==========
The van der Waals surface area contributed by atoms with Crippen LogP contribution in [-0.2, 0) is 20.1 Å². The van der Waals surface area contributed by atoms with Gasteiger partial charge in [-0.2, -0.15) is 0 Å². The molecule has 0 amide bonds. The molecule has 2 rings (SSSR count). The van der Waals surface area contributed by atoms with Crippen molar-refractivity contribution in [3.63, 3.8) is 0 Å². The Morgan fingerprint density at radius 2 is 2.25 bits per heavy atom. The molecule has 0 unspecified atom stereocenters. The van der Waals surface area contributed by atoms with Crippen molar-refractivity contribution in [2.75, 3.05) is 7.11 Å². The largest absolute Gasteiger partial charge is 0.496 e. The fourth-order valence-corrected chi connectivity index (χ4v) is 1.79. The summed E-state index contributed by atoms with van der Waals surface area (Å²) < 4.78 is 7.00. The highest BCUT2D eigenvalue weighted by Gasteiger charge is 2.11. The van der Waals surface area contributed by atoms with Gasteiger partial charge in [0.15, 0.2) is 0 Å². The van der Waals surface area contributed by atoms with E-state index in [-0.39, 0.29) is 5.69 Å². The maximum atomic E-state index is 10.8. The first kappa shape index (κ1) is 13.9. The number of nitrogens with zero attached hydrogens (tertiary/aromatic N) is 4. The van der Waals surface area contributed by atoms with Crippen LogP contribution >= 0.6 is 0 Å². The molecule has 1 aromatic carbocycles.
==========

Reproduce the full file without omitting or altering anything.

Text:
The van der Waals surface area contributed by atoms with Crippen LogP contribution in [-0.2, 0) is 20.1 Å². The van der Waals surface area contributed by atoms with Gasteiger partial charge in [-0.2, -0.15) is 0 Å². The molecule has 0 amide bonds. The molecule has 2 rings (SSSR count). The van der Waals surface area contributed by atoms with Crippen molar-refractivity contribution in [3.63, 3.8) is 0 Å². The Morgan fingerprint density at radius 2 is 2.25 bits per heavy atom. The molecule has 0 unspecified atom stereocenters. The van der Waals surface area contributed by atoms with Crippen molar-refractivity contribution in [2.75, 3.05) is 7.11 Å². The largest absolute Gasteiger partial charge is 0.496 e. The fourth-order valence-corrected chi connectivity index (χ4v) is 1.79. The summed E-state index contributed by atoms with van der Waals surface area (Å²) < 4.78 is 7.00. The highest BCUT2D eigenvalue weighted by Gasteiger charge is 2.11. The van der Waals surface area contributed by atoms with Gasteiger partial charge in [0.15, 0.2) is 0 Å². The van der Waals surface area contributed by atoms with E-state index in [-0.39, 0.29) is 5.69 Å². The maximum atomic E-state index is 10.8. The first kappa shape index (κ1) is 13.9. The number of nitrogens with zero attached hydrogens (tertiary/aromatic N) is 4. The van der Waals surface area contributed by atoms with Crippen LogP contribution >= 0.6 is 0 Å². The molecule has 1 aromatic carbocycles.